The E3 expo in Los Angeles is the gaming industry’s biggest event of the year, and Xbox kicked things off in style by unveiling the world’s most powerful console: The Xbox One X.
“It’s a monster”, proclaimed Xbox CEO Phil Spencer, and there’s no denying that the new machine packs some serious muscle, running at 6 Teraflops and boasting a custom 1172 MHZ GPU engine that kicks out so much heat it requires a vapour chamber liquid cooling system.
If that sounds like a whole heap of jargon and gobbledygook, in layman’s terms, this is the equivalent of a high-end, $2000-plus PC crammed into a living-room friendly console.
Formerly known as Project Scorpio, The One X has been designed to deliver true 4K graphics and take advantage of the latest Ultra HD TVs.
While you’ll need a high-end screen to truly appreciate its power, Spencer was keen to emphasise that there will be plenty of benefits for gamers using 1080p TVs. A process they’re calling “supersampling” and isotropic filtering means that games will look better, run smoother and load faster regardless of resolution.
Released on November 7, global time differences mean that Kiwi gamers will be the first on the planet to get their hands on the new hardware. Microsoft confirmed that it will retail at US$499, and although it’s yet to be officially confirmed, an Xbox source suggests we’ll probably be looking at a $749 price tag in New Zealand.
Forza Motorsport 7
Not content to simply show us the latest edition of the world’s best-selling racing franchise, Xbox also gave us the first ever look at a brand new supercar, the Porsche 911 GT – not just on screen, but on stage.Obviously it features heavily in the game – and on the cover – but combining a car reveal with a driving game launch seems like such an easy win it’s surprising it’s not been done before.
The game itself looked stunning. Running at a native 4K and 60 frames per second, I don’t think I’ve ever seen a racing game look so smooth. Dynamic weather and some incredible lighting effects made it almost photo-realistic.
Although there was nothing to suggest that this game will push the boundaries in terms of what we’d expect from a Forza title, it was so visually impressive that you’d forgive the lack of innovation. If you’ve got a 4K monitor, check out the trailer and you’ll believe the hype.
Sea of Thieves
Any new game from Rare is guaranteed to make headlines, but this shared world pirate game with an emphasis on exploration looks a little bit special.
As you’d expect from a high-seas adventure there’s plenty of treasure hunting and discovering sunken shipwrecks, but the sheer size and scale of the game, as well as its open-ended structure, makes it one to look out for.
The 10-minute gameplay trailer was one of the lengthiest and most extensive game previews we saw at the Xbox briefing. Some of the graphics and animation looked somewhat rough around the edges, suggesting it’s very much a work in progress, but if this game delivers half of what it’s promising, we’ll be in for a treat.
When Microsoft spent US$2.5 billion acquiring the rights for Minecraft from Mojang visionary Markus “Notch” Persson, everyone expected them to have something big in the pipeline for one of the gaming industry’s most lucrative franchises. Apart from dispersing it across every platform known to man, that didn’t quite happen.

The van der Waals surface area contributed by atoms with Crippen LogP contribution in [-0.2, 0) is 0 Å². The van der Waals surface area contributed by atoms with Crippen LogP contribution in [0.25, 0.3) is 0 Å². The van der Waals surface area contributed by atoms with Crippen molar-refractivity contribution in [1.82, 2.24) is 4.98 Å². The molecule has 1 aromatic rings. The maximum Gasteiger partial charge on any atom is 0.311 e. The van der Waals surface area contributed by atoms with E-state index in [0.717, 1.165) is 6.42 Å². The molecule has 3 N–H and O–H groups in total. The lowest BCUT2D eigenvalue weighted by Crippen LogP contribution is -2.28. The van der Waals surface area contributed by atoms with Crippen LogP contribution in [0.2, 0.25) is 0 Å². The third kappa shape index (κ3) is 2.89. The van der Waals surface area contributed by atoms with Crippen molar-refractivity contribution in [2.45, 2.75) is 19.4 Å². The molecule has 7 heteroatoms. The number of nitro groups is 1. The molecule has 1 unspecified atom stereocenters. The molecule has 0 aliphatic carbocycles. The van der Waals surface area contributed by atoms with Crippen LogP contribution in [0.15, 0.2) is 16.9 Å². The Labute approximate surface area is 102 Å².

Now it seems that spreading the seed as far and wide as possible was all part of the grand plan. The first big Minecraft reveal was that the whole block-building universe is going to be united. The game will be going completely cross-platform, meaning that Xbox, Switch, PlayStation and PC gamers will all play on one unified global server. For a game that’s all about collaboration and co-operation, this is a literal game changer.
This was followed up by the announcement that Minecraft will be receiving a complete overhaul with the “super duper” 4K graphics pack. Upscaling a game which has always been deliberately low-fi may seem like a strange decision, but the new look generated some serious whoops and roars from the Galen Center crowd.
One of the biggest breakout hits of the year and a true PC gaming phenomenon was always destined to come to consoles at some point, but securing it as an exclusive is a major coup for Xbox.
The 100-player, winner-takes-all battle royale has already spawned a devoted online community and topped the Steam charts since its release in March.
Playerunknown himself, Brendan Greene appeared on stage to announce the game and if the footage show on screen is anything to go by, this looks even better than the PC version .
The concept, where players parachute onto an island and scavenge for weapons and items in Hunger Games-style deathmatch is the perfect online multiplayer game and opening it up to console players looks certain to cement its place as one of the games of the year.
At E3 2015, the almost off-hand announcement that Xbox 360 games would be playable on the Xbox one stole the show. This year, they’ve doubled down on the concept by confirming that original Xbox games will be added to the back-compat library.
A system that launched in 2001 might seem almost antiquated when compared to today’s 4K Ultra HD titles, but good game design is timeless and fans have been clamouring for all-inclusive Xbox compatibility for a long time. The only title shown at the briefing was Crimson Skies, but you can count on the fact that more games will be added to the library in the coming months.
The best of the rest
We could spend another 10,000 words on the rest of the games announced at the Xbox briefing, but here’s a brief rundown of some of the other big games scheduled for release over the next year or so:
- Metro Exodus
- Crackdown 3
- Assassin’s Creed origins.
- Dragonball fighterZ
- The Desert mmorpg
- The Last night.
- The Artful Escape (coming when it’s damn ready)
- Super Lucky’s Tale
- Life is Strange: Before the storm.
- Middle Earth:Shadow of War